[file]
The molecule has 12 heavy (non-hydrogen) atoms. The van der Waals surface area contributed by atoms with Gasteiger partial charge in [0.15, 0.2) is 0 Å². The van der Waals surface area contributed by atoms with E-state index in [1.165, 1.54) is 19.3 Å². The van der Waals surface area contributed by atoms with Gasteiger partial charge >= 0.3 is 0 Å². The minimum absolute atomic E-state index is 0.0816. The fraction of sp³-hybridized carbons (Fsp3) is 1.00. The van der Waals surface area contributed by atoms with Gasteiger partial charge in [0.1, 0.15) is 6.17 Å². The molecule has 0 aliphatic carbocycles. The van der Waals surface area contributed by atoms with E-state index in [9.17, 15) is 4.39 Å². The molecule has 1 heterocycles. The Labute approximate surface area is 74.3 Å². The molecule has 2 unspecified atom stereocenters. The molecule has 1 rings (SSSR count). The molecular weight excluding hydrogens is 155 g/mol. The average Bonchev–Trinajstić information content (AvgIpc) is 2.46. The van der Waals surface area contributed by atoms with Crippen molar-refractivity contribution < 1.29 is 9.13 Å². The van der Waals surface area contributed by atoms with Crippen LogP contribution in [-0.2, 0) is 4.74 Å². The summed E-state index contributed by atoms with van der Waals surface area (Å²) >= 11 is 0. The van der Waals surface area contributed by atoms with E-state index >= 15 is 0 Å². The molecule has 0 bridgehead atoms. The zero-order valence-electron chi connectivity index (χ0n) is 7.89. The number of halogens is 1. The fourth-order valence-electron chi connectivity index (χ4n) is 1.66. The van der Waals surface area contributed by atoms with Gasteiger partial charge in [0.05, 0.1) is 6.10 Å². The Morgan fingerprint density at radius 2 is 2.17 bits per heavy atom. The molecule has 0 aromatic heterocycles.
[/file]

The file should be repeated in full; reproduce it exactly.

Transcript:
The molecule has 12 heavy (non-hydrogen) atoms. The van der Waals surface area contributed by atoms with Gasteiger partial charge in [0.15, 0.2) is 0 Å². The van der Waals surface area contributed by atoms with E-state index in [1.165, 1.54) is 19.3 Å². The van der Waals surface area contributed by atoms with Gasteiger partial charge >= 0.3 is 0 Å². The minimum absolute atomic E-state index is 0.0816. The fraction of sp³-hybridized carbons (Fsp3) is 1.00. The van der Waals surface area contributed by atoms with Gasteiger partial charge in [0.1, 0.15) is 6.17 Å². The molecule has 0 aliphatic carbocycles. The van der Waals surface area contributed by atoms with E-state index in [9.17, 15) is 4.39 Å². The molecule has 1 heterocycles. The Labute approximate surface area is 74.3 Å². The molecule has 2 unspecified atom stereocenters. The molecule has 1 rings (SSSR count). The molecular weight excluding hydrogens is 155 g/mol. The average Bonchev–Trinajstić information content (AvgIpc) is 2.46. The van der Waals surface area contributed by atoms with Crippen molar-refractivity contribution < 1.29 is 9.13 Å². The van der Waals surface area contributed by atoms with Crippen LogP contribution in [-0.2, 0) is 4.74 Å². The summed E-state index contributed by atoms with van der Waals surface area (Å²) >= 11 is 0. The van der Waals surface area contributed by atoms with E-state index >= 15 is 0 Å². The molecule has 0 bridgehead atoms. The zero-order valence-electron chi connectivity index (χ0n) is 7.89. The number of halogens is 1. The fourth-order valence-electron chi connectivity index (χ4n) is 1.66. The van der Waals surface area contributed by atoms with Gasteiger partial charge in [0.05, 0.1) is 6.10 Å². The Morgan fingerprint density at radius 2 is 2.17 bits per heavy atom. The molecule has 0 aromatic heterocycles.